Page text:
Yes – we live today in an integrated internet infrastructure. We are capable of sharing information anywhere. Our computers, tablets and smart phones form a set of consistent devices that can access information straight from our homes. When we are with friends we can pull up photos and videos from our home server and share them. However, if we want to change the temperature setting on our thermostat, currently that is not possible. We can reach our homes, but we cannot reach into homes – and that is what ZigBee is going to change.
How will the new Open Smart Home Framework make it easier for smart home device manufacturers to develop new products for a global market?
ZigBee is a large standard, addressing many application domains (Home Automation, Building Automation, Smart Energy, Telecom Services, Retail Services, to mention a few).
With the Open Smart Home Framework we have put some boundaries around the ZigBee technology in the home, the Smart Home, essentially ignoring the various ZigBee layers that do not apply to the home, and the end-consumer. The Open Smart Home Framework is fully ZigBee compliant, but it selects only those parts that are relevant for the individual consumer.
What devices and controllers will be required for a Really Smart Home and what will they do?
The Really Smart Home consists of sentrollers – sensors, controllers and actuators like motion sensors, temperature sensors, smoke detectors, humidity sensors, leakage detectors, light sensors, etc., are all connected to the internet. Cloud based apps receive this data and compares it with expected or desired values, and then transmits a signal to the home actuators which control the various systems. For example, if a sensor registers that the temperature is too low, the cloud based intelligence then sends a signal to the home heating system actuator, telling it to turn on the heating.
If the house is armed and motion is detected, an alarm will go off in the home as well as summoning law enforcement. If an unusual amount of electricity is being used, an alarm is sent to the user’s smartphone signaling which device is consuming too much power and enabling the user to remotely turn it off , etc. There are no real limits to what the Smart Home could be and could do – we only see glimpses of where it starts and with what applications.
Energy Management is a key element of today’s smart home concept. Can a really smart home actually manage energy or does it just monitor it like many of the current EMS systems?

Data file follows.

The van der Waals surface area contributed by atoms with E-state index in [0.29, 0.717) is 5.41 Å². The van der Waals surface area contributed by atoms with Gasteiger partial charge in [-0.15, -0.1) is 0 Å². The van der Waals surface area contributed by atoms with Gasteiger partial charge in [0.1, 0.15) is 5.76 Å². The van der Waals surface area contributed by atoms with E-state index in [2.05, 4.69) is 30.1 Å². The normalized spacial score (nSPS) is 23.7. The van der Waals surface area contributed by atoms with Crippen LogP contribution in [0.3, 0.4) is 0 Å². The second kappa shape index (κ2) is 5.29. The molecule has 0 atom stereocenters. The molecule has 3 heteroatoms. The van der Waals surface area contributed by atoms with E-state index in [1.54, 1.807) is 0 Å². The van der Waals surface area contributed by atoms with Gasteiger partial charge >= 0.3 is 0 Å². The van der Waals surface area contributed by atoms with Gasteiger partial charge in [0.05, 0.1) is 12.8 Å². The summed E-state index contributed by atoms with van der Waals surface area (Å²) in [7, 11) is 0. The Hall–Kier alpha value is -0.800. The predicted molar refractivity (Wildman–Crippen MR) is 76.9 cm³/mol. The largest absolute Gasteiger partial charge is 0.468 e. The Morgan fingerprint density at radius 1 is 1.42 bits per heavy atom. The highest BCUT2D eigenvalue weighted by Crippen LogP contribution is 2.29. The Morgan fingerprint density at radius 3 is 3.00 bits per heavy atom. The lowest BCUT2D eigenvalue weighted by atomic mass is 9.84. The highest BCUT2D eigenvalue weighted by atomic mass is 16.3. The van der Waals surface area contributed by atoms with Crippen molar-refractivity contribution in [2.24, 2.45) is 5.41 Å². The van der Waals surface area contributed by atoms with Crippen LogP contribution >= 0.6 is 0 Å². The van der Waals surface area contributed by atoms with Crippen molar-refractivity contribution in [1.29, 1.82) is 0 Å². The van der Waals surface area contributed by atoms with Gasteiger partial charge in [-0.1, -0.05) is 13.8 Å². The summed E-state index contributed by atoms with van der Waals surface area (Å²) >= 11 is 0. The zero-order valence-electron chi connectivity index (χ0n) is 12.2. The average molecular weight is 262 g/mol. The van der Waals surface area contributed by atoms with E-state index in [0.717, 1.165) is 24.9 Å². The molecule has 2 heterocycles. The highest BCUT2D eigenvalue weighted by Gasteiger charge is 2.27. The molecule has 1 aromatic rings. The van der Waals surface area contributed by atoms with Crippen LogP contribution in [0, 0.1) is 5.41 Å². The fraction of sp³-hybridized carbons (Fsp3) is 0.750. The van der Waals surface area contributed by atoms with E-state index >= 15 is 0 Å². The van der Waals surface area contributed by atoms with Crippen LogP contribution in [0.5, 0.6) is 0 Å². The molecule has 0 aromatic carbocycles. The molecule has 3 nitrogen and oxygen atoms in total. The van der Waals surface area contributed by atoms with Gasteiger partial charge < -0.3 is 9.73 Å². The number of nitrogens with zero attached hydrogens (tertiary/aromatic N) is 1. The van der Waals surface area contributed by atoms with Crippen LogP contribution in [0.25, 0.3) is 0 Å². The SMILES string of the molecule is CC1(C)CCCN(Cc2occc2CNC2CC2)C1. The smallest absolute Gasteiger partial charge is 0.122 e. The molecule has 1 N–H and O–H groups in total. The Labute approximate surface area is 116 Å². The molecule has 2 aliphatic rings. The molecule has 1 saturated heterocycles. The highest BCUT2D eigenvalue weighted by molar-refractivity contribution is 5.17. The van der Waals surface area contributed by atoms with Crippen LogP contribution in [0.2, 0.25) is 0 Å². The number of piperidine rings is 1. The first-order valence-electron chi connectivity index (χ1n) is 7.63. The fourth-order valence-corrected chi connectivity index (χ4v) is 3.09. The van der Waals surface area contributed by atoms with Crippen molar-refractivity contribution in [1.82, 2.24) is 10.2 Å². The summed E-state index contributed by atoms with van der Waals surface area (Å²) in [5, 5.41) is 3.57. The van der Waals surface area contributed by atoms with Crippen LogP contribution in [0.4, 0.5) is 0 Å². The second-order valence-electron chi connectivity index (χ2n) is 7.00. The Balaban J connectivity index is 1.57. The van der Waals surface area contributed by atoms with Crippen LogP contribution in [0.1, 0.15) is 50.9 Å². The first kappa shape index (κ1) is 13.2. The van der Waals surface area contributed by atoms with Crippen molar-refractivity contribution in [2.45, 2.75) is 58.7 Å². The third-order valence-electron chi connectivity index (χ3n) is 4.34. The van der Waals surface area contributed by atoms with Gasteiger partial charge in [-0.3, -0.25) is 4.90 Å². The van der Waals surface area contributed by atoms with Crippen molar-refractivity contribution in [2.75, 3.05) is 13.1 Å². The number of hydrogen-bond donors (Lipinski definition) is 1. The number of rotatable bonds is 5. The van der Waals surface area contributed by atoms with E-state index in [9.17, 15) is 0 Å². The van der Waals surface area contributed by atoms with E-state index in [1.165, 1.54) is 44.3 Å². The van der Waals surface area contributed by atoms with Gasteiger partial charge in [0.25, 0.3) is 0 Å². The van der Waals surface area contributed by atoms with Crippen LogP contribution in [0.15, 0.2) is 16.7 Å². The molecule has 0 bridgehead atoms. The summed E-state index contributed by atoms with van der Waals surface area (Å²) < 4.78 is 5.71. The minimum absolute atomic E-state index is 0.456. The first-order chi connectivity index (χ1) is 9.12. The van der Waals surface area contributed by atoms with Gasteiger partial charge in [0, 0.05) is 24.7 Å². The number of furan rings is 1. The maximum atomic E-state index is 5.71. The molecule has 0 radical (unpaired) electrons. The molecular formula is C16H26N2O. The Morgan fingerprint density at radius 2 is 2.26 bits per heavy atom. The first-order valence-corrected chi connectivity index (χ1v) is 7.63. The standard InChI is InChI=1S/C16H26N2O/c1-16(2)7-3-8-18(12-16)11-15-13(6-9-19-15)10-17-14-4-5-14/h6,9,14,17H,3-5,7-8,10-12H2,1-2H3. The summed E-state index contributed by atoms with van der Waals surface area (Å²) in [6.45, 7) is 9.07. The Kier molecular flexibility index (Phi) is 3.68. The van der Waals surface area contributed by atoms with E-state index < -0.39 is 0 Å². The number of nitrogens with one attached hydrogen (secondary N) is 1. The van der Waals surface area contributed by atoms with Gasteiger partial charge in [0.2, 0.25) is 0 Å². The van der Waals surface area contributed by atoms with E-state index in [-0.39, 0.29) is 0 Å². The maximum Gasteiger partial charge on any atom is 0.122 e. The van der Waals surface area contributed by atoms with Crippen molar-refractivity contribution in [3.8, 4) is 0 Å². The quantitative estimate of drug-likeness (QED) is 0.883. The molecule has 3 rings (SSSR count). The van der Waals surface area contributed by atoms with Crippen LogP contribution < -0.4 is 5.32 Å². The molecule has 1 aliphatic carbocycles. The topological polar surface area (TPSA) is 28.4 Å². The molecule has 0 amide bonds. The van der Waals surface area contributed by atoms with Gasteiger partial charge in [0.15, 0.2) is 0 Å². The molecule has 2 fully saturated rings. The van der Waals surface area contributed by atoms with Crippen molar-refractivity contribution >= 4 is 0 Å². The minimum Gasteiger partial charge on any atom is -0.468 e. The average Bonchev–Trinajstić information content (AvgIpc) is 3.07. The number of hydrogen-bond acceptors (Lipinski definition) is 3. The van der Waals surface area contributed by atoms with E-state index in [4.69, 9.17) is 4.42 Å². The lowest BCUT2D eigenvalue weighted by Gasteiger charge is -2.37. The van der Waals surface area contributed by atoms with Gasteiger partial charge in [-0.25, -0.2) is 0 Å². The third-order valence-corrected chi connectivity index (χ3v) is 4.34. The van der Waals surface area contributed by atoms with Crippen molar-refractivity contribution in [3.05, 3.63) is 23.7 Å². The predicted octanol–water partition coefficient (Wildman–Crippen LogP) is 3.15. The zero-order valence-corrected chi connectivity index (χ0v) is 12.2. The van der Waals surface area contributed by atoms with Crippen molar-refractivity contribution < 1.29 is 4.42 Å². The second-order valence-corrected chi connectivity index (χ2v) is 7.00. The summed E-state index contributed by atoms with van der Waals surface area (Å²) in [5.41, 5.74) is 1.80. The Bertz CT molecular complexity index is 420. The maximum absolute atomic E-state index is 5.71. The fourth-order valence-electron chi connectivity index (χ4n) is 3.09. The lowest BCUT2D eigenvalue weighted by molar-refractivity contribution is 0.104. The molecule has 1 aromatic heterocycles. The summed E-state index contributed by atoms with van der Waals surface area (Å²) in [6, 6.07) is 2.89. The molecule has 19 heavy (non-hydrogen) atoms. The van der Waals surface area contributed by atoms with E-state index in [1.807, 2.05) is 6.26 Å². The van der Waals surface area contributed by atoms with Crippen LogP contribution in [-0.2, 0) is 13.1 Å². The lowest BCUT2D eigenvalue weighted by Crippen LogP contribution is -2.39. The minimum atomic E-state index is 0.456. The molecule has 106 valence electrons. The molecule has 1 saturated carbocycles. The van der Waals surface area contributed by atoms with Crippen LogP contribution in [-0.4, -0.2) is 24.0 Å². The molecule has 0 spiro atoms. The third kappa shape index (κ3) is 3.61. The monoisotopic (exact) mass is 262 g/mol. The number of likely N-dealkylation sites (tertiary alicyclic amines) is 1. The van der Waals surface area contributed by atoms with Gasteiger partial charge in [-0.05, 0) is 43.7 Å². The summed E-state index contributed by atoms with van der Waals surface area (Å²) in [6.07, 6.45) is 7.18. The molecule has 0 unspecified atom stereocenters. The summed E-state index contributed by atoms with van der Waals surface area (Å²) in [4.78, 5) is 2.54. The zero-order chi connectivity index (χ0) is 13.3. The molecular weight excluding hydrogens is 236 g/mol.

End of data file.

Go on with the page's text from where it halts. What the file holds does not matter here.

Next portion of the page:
Energy management is key in the Smart Home concept, but in an integrated way, so it supports safety and security, as well as comfort. Heating a room or keeping the lights on, if there are people in the room is something that can easily be implemented. Turning off the heater (or air conditioner) when someone opens the window, is just another example. So, there are several functions that can be easily implemented and that go way beyond the monitoring s we know it today.
Are there devices to interface with a solar energy system in a home?
Well… that is still a stage further away, because a solar energy system is more or less an adjunct to the electricity grid reducing the dependency on central energy generation or even returning excess supply.
However, there is a known existing situation. For example: solar panels and fire. Rooftop solar panels are recognized as a serious electrocution hazard for firemen. So, if a Smart Home detects a fire, the automated turning of the solar panels might be an interesting thought. This may sound somewhat farfetched from where we are today, but on the other hand, it is a good example that the boundaries of the Smart Home are yet to be understood!
How will the Internet of Things impact ZigBee and the Smart Home?
Just like WiFi started at home (remember Apple’s iBook and Airport), and from there ventured into enterprises (“enterprise hardened”, into the industrial space (“industry hardened”), we expect that ZigBee will start at home with the Smart Home but will expand from there into many neighboring areas, into building automation, industrial automation, etc. The Internet of Things exists of many things connected with many technologies – but definitely, ZigBee will play a key-role!
Under his responsibility, the first wireless LANs were developed, ultimately becoming household technology integrated into PCs and notebooks. He was involved in the establishment of the IEEE 802.11 standardization committee and the WiFi Alliance. And, he was instrumental in establishing the IEEE 802.15 standardization committee to become the basis for the ZigBee sense and control networking.